I suspect it’s a very good thing I have a great job that keeps me busy, and happy, about 12 hours of the day. Otherwise, I’d make a real nuisance of myself. I’m one of those people who thinks the following things would be fun to do:
1) Draft an Oregon Initiative or propose a Congressional Bill for the fun and education of it. (Voting rights for 16 year olds or Clapping is allowed only at the end of the State of the Union Address, maybe?) Take a look at this Tennessee website, “Nine Steps to Draft a Bill” — excellent description. And here is Oregon’s version (and also look at this Legislative Concepts PDF).
2) Run for office (I would be a great state or nation-wide Legal Research Czarina, though that sounds more like an appointed position so I need to work on this). Take a look at the Oregon Woman’s Campaign School.
3) Start a religion (Church of Legal Research, maybe? Notice my one-track mind.)
So, recently I wondered How DO You Create a Political Party? (And if you listen to the news, you are probably wondering the very same thing!)
It’s probably about as easy as the above activities, which means it’s not necessarily easy as in “swallow a pill” or “press the enter button” or “buy one, get one free” easy — rather it’s easy as in “exercise more, eat less” is an easy way to stay healthy.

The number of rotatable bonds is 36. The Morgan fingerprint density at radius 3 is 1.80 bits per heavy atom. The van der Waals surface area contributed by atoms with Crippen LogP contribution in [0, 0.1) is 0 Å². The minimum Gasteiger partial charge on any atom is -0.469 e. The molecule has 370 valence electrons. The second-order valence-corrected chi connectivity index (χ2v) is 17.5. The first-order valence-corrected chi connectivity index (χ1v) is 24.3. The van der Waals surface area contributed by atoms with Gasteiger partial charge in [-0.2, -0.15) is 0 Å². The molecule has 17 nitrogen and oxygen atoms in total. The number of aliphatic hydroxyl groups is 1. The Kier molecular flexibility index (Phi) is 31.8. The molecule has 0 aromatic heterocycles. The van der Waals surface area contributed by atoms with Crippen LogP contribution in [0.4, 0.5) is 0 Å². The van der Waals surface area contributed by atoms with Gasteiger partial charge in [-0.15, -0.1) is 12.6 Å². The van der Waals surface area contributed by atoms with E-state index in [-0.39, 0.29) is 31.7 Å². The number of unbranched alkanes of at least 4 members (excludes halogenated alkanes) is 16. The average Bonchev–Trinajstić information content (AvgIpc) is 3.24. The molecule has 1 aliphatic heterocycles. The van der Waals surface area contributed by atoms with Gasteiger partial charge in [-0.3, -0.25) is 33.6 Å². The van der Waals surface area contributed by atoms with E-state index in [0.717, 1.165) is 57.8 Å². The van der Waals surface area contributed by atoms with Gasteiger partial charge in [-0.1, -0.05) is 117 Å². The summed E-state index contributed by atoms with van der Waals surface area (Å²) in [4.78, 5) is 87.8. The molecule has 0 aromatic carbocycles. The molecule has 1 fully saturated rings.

Or, as President Obama has said, “… there is nothing so satisfying to the spirit, so defining of our character, than giving our all to a difficult task.” (Inaugural Address, 1/20/09))
But if you can read, follow directions (and the law), and enjoy the whole “putting together the puzzle pieces” of the task, there is a fair amount of help on the web.
Naturally, you’ll want to check with your own state’s laws, but here is some starter reading on
How to Start Your Own Political Party:
From eHow: How to Start a Political Party
From Slate: How to Start a Political Party, by Daniel Engber
From Google: “how to start a political party”
In Oregon, start your research at the Secretary of State’s website.
Doesn’t this sound like fun? And laughing, thinking, and working are always much more satisfying than complaining, whining, and shouting.
No one does political party-creation better than the U.K. Get a load of this list, especially the minor and joke parties (current and defunct).